|Publication Type:||Journal Article|
|Year of Publication:||2011|
|Authors:||Chung, K. S., Weber, J. A., Hipp A. L.|
|Journal:||American Journal of Botany|
|Keywords:||agmatoploidy, aneuploidy, Angiosperms, chromosome evolution, diversity, evolution, flow cytometry, flow-cytometry, genome, GENUS CAREX, holocentric chromosomes, nuclear-dna content, Plants, rearrangements, size, speciation|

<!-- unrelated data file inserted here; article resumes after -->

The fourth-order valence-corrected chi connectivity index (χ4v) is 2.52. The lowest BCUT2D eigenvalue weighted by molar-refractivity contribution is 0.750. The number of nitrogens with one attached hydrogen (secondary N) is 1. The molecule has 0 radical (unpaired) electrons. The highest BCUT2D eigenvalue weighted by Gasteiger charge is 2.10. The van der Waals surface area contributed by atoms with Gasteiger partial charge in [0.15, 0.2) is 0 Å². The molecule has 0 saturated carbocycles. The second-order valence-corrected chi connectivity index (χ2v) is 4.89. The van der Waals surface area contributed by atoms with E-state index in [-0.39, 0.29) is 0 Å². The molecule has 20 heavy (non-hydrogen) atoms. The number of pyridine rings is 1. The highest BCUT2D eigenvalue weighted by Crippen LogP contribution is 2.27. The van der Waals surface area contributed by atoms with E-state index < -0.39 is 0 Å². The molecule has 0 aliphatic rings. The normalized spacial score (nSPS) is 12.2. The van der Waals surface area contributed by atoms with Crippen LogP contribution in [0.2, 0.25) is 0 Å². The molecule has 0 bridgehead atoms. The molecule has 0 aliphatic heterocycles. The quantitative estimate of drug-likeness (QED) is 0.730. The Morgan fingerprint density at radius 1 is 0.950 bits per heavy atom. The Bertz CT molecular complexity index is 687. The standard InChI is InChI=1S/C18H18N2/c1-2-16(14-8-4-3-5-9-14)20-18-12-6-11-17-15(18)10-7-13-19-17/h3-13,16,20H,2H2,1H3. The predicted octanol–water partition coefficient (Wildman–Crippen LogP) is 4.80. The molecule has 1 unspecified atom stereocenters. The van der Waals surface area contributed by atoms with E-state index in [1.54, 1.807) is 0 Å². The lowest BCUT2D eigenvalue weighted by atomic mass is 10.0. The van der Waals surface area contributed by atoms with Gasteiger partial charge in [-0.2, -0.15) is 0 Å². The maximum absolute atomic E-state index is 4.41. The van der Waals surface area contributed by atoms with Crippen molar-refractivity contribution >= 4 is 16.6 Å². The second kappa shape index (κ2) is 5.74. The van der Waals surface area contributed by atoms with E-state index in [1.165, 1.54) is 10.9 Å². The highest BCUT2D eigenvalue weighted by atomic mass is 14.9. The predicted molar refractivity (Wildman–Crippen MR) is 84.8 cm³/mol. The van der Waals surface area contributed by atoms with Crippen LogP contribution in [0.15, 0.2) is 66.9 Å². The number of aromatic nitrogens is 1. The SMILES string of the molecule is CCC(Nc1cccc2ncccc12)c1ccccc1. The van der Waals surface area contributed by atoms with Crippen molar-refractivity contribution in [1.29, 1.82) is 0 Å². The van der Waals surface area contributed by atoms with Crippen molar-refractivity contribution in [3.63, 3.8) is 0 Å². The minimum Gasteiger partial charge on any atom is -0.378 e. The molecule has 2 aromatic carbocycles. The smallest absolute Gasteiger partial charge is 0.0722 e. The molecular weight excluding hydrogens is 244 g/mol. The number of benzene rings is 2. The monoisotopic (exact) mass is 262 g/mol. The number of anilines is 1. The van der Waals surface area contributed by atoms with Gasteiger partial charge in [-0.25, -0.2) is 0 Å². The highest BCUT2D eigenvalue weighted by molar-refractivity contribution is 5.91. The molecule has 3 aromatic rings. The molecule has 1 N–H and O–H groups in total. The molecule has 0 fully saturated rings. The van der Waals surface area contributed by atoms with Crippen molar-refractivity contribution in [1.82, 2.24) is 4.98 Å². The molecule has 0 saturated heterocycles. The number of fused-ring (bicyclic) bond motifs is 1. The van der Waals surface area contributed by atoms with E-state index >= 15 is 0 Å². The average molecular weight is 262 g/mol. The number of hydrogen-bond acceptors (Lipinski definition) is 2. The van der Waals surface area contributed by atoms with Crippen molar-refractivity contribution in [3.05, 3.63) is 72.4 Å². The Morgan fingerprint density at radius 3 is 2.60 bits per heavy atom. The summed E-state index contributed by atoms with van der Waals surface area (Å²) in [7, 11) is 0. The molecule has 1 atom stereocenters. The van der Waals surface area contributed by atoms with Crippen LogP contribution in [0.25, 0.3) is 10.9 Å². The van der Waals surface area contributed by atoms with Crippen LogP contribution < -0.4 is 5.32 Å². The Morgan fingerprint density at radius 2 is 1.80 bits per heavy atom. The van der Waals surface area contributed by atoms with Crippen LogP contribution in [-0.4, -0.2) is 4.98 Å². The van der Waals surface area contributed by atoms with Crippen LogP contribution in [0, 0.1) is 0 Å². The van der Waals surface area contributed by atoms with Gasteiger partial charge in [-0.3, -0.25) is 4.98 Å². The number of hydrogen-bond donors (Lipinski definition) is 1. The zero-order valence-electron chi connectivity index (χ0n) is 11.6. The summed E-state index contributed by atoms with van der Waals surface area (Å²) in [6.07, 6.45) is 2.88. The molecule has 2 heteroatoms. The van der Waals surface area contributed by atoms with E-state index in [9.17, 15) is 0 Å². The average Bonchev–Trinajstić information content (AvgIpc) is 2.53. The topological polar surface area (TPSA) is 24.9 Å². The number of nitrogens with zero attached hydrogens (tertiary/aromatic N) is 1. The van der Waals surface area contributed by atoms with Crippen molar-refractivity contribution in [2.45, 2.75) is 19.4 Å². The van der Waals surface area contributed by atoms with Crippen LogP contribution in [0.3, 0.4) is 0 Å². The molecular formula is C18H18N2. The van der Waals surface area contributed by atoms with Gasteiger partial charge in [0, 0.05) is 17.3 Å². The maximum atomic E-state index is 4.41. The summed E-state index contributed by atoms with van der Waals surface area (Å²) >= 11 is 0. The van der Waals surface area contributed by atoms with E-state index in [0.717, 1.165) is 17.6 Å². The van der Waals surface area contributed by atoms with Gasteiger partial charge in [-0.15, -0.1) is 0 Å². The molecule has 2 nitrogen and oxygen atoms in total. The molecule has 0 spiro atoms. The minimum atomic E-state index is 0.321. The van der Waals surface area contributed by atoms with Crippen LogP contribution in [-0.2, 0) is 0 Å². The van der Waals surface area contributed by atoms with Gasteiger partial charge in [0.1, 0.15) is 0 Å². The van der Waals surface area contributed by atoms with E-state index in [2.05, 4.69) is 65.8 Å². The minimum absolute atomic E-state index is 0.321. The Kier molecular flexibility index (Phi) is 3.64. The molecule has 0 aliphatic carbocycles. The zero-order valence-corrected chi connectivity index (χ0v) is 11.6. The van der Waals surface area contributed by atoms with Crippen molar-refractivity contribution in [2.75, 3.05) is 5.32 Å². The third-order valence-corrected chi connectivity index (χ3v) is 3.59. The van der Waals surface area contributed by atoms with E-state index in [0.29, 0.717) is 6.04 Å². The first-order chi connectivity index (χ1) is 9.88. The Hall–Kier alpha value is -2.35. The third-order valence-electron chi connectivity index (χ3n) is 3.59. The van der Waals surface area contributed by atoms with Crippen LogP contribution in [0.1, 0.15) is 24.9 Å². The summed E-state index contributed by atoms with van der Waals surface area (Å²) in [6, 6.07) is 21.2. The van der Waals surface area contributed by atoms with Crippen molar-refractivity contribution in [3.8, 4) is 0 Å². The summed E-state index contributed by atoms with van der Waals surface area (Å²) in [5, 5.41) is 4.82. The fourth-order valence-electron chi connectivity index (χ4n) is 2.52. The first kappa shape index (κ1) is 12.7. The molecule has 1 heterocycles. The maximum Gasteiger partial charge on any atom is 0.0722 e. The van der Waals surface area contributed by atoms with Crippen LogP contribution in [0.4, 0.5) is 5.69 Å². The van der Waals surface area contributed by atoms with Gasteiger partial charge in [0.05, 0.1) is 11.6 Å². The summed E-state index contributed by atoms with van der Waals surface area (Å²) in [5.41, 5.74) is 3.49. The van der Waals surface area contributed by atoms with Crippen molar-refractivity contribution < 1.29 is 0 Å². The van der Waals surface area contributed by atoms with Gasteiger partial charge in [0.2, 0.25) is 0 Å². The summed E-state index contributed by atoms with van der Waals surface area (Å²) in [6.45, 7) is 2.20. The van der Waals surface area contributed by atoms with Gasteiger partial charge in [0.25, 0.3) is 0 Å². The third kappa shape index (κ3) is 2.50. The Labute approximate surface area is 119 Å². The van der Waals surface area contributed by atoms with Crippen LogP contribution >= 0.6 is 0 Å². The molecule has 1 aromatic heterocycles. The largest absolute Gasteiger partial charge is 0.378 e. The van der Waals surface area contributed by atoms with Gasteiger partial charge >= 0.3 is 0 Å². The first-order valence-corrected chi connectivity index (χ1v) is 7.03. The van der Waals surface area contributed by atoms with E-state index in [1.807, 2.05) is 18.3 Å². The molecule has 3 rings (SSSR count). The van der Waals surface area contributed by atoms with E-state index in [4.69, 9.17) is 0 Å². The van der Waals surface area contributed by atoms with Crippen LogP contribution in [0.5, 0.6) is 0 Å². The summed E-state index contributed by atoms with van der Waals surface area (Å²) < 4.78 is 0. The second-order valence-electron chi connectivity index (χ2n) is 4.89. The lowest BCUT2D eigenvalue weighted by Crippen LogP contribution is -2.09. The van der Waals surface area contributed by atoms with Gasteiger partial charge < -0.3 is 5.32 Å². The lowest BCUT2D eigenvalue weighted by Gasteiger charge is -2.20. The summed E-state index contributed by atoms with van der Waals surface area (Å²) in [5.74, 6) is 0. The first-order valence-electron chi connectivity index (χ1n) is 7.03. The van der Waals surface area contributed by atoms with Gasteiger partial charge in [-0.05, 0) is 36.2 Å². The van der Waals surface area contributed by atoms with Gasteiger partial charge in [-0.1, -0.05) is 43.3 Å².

Premise of the study : High intraspecific cytogenetic variation in the sedge genus Carex (Cyperaceae) is hypothesized to be due to the "diffuse" or non-localized centromeres, which facilitate chromosome fission and fusion. If chromosome number changes are dominated by fission and fusion, then chromosome evolution will result primarily in changes in the potential for recombination among populations. Chromosome duplications, on the other hand, entail consequent opportunities for divergent evolution of paralogs. In this study, we evaluate whether genome size and chromosome number covary within species. Methods : We used flow cytometry to estimate genome sizes in Carex scoparia var. scoparia, sampling 99 plants (23 populations) in the Chicago region, and we used meiotic chromosome observations to document chromosome numbers and chromosome pairing relations. Key results : Chromosome numbers range from 2n = 62 to 2n = 68, and nuclear DNA 1C content from 0.342 to 0.361 pg DNA. Regressions of DNA content on chromosome number are nonsignificant for data analyzed by individual or population, and a regression model that excludes slope is favored over a model in which chromosome number predicts genome size. Conclusions : Chromosome rearrangements within cytogenetically variable Carex species are more likely a consequence of fission and fusion than of duplication and deletion. Moreover, neither genome size nor chromosome number is spatially auto-correlated, which suggests the potential for rapid chromosome evolution by fission and fusion at a relatively fine geographic scale (<350 km). These findings have important implications for ecological restoration and speciation within the largest angio-sperm genus of the temperate zone.